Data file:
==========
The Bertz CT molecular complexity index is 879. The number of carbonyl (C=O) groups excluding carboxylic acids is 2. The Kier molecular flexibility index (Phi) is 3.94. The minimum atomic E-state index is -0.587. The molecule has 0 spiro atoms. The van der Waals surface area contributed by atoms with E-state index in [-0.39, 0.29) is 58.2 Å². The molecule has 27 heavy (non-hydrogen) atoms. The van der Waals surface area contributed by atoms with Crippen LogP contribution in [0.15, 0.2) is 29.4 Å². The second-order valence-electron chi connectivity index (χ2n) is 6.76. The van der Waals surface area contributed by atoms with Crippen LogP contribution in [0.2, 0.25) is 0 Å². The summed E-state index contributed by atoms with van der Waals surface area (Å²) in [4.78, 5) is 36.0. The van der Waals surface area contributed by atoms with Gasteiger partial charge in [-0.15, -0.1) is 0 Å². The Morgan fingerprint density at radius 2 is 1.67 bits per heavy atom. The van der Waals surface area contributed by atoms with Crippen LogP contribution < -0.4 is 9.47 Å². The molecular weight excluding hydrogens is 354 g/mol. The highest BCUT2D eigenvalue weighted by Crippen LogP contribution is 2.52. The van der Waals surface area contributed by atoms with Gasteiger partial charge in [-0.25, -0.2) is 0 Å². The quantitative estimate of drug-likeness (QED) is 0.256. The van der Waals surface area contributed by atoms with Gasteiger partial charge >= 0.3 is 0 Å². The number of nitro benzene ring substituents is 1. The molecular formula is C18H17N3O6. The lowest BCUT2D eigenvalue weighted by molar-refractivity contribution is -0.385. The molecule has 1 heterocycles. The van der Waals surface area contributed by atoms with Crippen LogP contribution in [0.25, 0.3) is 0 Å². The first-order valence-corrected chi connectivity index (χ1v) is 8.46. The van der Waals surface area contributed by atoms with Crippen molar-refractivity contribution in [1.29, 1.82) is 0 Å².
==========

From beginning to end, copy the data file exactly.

The Bertz CT molecular complexity index is 879. The number of carbonyl (C=O) groups excluding carboxylic acids is 2. The Kier molecular flexibility index (Phi) is 3.94. The minimum atomic E-state index is -0.587. The molecule has 0 spiro atoms. The van der Waals surface area contributed by atoms with E-state index in [-0.39, 0.29) is 58.2 Å². The molecule has 27 heavy (non-hydrogen) atoms. The van der Waals surface area contributed by atoms with Crippen LogP contribution in [0.15, 0.2) is 29.4 Å². The second-order valence-electron chi connectivity index (χ2n) is 6.76. The van der Waals surface area contributed by atoms with Crippen LogP contribution in [0.2, 0.25) is 0 Å². The summed E-state index contributed by atoms with van der Waals surface area (Å²) in [4.78, 5) is 36.0. The van der Waals surface area contributed by atoms with Gasteiger partial charge in [-0.15, -0.1) is 0 Å². The Morgan fingerprint density at radius 2 is 1.67 bits per heavy atom. The van der Waals surface area contributed by atoms with Crippen LogP contribution < -0.4 is 9.47 Å². The molecular weight excluding hydrogens is 354 g/mol. The highest BCUT2D eigenvalue weighted by Crippen LogP contribution is 2.52. The van der Waals surface area contributed by atoms with Gasteiger partial charge in [-0.25, -0.2) is 0 Å². The quantitative estimate of drug-likeness (QED) is 0.256. The van der Waals surface area contributed by atoms with Gasteiger partial charge >= 0.3 is 0 Å². The number of nitro benzene ring substituents is 1. The molecular formula is C18H17N3O6. The lowest BCUT2D eigenvalue weighted by molar-refractivity contribution is -0.385. The molecule has 1 heterocycles. The van der Waals surface area contributed by atoms with Crippen LogP contribution in [0.25, 0.3) is 0 Å². The first-order valence-corrected chi connectivity index (χ1v) is 8.46. The van der Waals surface area contributed by atoms with Crippen molar-refractivity contribution in [1.29, 1.82) is 0 Å².